By Yvonne Smith – Why Mental Illness Labeling is Harmful

Editors note: This is an essay written by Yvette McShan taken with her permission from a Facebook discussion group. For a comprehensive treatment of this topic, along with many personal stories, check out

Labeling is Harmful because It Costs People Rights:

  • Parental rights
  • Right to bear arms
  • Right for employment in certain fields.
  • Social stigma.

Introduce yourself to a prospective mother-in-law with a mental illness label. Tell the police that you are X disease, and you want them to know. It’s dangerous being known as a club members of the DSM.

I do not hide that I am in recovery.

"I am One of Those People" caught at Alternatives 2010 in Pasadena, CA. to protest how mental health labeling is harmful

“I am One of Those People” caught at Alternatives 2010 in Pasadena, CA.

The DSM also makes your diagnosis other people’s business. The question is, what help do I need?  What do you need to know about me?  Knowing my label does not help with those questions.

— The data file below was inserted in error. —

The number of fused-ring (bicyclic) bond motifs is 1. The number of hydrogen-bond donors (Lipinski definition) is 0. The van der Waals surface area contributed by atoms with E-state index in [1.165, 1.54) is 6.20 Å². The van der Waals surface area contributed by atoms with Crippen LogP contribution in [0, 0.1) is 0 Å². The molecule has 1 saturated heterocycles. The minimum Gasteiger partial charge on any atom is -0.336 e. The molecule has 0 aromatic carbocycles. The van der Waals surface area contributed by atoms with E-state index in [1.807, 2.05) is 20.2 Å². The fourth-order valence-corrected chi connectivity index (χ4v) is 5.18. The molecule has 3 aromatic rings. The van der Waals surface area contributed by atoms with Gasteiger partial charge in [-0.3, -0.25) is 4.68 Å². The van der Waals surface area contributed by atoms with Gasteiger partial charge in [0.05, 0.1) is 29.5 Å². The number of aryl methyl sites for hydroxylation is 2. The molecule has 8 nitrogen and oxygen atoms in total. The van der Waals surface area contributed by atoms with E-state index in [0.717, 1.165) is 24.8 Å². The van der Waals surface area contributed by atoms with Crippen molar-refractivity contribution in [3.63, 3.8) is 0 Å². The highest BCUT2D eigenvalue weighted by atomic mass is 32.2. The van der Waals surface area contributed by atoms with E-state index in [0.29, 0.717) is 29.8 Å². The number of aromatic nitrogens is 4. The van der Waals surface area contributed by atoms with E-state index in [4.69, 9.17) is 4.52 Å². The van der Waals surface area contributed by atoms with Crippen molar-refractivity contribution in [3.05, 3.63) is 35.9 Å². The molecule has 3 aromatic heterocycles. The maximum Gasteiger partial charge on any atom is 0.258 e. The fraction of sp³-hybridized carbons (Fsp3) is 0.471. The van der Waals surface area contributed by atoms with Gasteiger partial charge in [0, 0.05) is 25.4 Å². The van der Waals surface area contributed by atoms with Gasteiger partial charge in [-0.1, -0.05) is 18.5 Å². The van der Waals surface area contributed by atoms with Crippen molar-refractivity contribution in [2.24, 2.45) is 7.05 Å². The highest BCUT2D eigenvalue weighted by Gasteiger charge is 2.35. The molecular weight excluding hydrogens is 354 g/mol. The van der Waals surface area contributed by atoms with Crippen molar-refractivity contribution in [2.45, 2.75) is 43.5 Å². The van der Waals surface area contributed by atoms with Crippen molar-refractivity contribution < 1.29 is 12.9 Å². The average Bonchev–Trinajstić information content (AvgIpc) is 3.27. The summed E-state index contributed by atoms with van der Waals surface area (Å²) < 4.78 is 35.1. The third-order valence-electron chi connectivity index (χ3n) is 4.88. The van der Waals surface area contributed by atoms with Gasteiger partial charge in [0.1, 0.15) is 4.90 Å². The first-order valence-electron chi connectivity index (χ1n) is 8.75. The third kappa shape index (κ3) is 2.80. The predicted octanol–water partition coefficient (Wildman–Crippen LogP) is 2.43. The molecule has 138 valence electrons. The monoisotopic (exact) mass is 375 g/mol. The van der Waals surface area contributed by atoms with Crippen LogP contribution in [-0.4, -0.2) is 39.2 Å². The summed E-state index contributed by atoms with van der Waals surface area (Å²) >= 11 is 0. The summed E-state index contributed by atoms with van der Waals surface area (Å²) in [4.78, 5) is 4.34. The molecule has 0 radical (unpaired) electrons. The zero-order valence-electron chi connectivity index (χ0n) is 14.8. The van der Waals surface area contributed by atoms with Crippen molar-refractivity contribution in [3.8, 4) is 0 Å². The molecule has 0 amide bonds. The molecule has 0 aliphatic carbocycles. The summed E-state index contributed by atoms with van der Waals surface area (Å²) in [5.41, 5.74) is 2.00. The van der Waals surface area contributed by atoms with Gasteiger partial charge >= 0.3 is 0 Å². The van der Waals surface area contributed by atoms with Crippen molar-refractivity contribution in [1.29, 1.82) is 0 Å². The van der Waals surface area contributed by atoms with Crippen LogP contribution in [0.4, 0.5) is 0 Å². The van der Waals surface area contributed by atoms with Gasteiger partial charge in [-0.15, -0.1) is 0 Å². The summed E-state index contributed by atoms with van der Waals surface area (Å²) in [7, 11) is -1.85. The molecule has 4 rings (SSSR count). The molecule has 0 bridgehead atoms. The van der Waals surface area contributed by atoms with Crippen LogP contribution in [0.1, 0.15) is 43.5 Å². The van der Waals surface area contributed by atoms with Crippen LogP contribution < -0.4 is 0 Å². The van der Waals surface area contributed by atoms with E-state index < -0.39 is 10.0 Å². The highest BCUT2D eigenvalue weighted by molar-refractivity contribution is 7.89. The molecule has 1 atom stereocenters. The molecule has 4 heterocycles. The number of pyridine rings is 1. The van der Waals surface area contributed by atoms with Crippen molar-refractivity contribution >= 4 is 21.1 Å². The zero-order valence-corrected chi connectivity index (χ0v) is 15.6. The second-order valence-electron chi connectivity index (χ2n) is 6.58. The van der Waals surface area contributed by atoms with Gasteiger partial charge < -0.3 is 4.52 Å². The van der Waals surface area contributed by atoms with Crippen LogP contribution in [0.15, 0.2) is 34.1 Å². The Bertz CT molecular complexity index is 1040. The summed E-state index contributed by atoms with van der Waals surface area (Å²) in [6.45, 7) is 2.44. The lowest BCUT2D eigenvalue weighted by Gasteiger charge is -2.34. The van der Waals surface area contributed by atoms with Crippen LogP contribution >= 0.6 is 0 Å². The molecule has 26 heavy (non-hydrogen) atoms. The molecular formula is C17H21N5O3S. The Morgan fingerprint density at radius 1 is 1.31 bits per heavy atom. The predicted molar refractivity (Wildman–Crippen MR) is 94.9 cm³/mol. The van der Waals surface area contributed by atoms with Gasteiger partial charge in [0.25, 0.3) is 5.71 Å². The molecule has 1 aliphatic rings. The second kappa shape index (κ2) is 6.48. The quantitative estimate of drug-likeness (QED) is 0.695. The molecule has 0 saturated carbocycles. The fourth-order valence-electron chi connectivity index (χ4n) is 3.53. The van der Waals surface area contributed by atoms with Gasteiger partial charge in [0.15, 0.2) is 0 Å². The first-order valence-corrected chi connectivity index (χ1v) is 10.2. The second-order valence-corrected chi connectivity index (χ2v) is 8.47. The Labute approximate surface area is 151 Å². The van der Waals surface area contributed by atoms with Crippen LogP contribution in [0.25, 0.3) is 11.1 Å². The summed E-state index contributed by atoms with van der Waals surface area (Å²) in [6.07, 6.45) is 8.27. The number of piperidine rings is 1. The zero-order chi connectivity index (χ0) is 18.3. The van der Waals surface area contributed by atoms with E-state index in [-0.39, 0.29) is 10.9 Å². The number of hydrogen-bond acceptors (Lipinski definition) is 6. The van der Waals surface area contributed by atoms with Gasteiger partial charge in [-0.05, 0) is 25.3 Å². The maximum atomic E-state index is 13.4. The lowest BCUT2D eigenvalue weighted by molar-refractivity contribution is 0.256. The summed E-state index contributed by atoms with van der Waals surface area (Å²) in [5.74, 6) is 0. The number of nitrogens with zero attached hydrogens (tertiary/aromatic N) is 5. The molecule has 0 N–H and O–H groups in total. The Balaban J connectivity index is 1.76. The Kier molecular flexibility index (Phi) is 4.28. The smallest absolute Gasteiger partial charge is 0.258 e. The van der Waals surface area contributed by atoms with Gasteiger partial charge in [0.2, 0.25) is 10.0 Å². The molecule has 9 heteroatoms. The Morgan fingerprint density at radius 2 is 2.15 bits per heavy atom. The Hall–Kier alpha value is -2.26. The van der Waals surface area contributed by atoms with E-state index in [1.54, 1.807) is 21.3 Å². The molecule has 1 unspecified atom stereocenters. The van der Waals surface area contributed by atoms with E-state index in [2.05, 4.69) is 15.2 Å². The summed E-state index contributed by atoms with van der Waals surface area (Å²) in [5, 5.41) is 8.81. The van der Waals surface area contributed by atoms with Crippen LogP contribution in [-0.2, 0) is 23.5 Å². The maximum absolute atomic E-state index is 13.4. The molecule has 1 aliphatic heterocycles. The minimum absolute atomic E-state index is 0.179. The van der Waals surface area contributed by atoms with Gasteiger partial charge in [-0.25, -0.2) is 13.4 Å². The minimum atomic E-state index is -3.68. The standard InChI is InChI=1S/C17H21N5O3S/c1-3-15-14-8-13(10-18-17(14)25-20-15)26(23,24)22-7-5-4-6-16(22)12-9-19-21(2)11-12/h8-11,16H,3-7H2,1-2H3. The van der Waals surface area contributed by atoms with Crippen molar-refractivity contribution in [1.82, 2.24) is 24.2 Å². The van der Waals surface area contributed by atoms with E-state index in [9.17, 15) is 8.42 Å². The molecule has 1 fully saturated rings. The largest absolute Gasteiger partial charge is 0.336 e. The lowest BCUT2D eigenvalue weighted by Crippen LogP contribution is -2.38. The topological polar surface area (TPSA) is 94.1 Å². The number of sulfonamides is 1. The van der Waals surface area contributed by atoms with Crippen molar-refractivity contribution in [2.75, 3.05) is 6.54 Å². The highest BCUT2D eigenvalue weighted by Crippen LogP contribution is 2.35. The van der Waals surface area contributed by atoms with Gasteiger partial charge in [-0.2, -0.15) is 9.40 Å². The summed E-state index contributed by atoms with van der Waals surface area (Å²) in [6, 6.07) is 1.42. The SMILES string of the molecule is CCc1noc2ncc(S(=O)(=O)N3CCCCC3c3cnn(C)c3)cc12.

Mental illness labeling is harmful because  it divides people.

Psychiatry’s Bible. the DSM, is just a long list of labels for emotional difficulties, with little or no clinical evidence that they are separate, organic diseases.

It is Mental Health Uncle Tomism to tell a 25-year-old he is going to have to spend the rest of his  life in poverty, on Social Security, because his feelings and behavior remind someone of a list of  symptoms in  the DSM.

This is not take away from the experiences of myself and others who have really lived thru  a hell of emotional and physical distress because of their situations or traumas.

The DSM is more of a financial book for the medical and chemical industry that allows them to charge people with labels for services and products.  DSM committee members are supposed to have a long distance between them and the chemical industry, but it’s all about getting more customers.  It has little to do with improving the lives of people.

I agree with Corinna West.  Read Robert Whitaker’s Anatomy of a Epidemic or come to Mary Ellen Copeland “Wrap Around the World.”

Tell me, Someone, what good things have come about by your being continuously labeled. Look  at how much wasted energy is spent on trying to force people to accept labels, or have others redefine themselves in this way, instead of rights and the support that people want and need.

If labeling is harmful, have you or someone you know  been hurt?

Comments are closed.